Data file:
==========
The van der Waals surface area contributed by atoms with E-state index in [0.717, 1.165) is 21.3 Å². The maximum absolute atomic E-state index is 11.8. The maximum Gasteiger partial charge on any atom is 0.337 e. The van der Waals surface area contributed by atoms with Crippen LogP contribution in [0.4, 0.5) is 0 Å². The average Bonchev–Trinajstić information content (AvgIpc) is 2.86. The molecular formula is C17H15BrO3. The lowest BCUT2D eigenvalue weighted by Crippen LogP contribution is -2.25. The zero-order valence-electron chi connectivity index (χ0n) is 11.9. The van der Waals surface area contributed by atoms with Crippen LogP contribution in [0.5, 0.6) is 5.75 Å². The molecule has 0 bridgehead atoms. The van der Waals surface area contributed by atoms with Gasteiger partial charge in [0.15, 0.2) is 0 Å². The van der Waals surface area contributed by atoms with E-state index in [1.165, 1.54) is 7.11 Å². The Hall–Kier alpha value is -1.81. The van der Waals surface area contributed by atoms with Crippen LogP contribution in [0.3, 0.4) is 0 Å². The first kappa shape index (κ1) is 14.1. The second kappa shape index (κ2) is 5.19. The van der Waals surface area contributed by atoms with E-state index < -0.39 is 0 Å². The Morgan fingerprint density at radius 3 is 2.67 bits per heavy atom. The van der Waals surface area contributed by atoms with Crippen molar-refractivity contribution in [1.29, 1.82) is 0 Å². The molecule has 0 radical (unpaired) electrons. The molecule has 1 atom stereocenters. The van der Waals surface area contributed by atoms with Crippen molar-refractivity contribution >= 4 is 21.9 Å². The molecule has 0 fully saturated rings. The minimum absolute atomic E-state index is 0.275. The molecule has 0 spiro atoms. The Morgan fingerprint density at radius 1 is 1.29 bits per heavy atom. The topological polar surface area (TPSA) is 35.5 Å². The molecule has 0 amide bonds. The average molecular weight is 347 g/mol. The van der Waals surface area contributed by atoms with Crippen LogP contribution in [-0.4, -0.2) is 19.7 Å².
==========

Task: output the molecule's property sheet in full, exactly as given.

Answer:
The van der Waals surface area contributed by atoms with E-state index in [0.717, 1.165) is 21.3 Å². The maximum absolute atomic E-state index is 11.8. The maximum Gasteiger partial charge on any atom is 0.337 e. The van der Waals surface area contributed by atoms with Crippen LogP contribution in [0.4, 0.5) is 0 Å². The average Bonchev–Trinajstić information content (AvgIpc) is 2.86. The molecular formula is C17H15BrO3. The lowest BCUT2D eigenvalue weighted by Crippen LogP contribution is -2.25. The zero-order valence-electron chi connectivity index (χ0n) is 11.9. The van der Waals surface area contributed by atoms with Crippen LogP contribution in [0.5, 0.6) is 5.75 Å². The molecule has 0 bridgehead atoms. The van der Waals surface area contributed by atoms with Gasteiger partial charge in [0.15, 0.2) is 0 Å². The van der Waals surface area contributed by atoms with E-state index in [1.165, 1.54) is 7.11 Å². The Hall–Kier alpha value is -1.81. The van der Waals surface area contributed by atoms with Crippen LogP contribution in [0.3, 0.4) is 0 Å². The first kappa shape index (κ1) is 14.1. The second kappa shape index (κ2) is 5.19. The van der Waals surface area contributed by atoms with E-state index < -0.39 is 0 Å². The Morgan fingerprint density at radius 3 is 2.67 bits per heavy atom. The van der Waals surface area contributed by atoms with Crippen molar-refractivity contribution in [1.29, 1.82) is 0 Å². The molecule has 0 radical (unpaired) electrons. The molecule has 1 atom stereocenters. The van der Waals surface area contributed by atoms with Crippen molar-refractivity contribution >= 4 is 21.9 Å². The molecule has 0 fully saturated rings. The minimum absolute atomic E-state index is 0.275. The molecule has 0 spiro atoms. The Morgan fingerprint density at radius 1 is 1.29 bits per heavy atom. The topological polar surface area (TPSA) is 35.5 Å². The molecule has 0 amide bonds. The average molecular weight is 347 g/mol. The van der Waals surface area contributed by atoms with Crippen LogP contribution in [-0.4, -0.2) is 19.7 Å².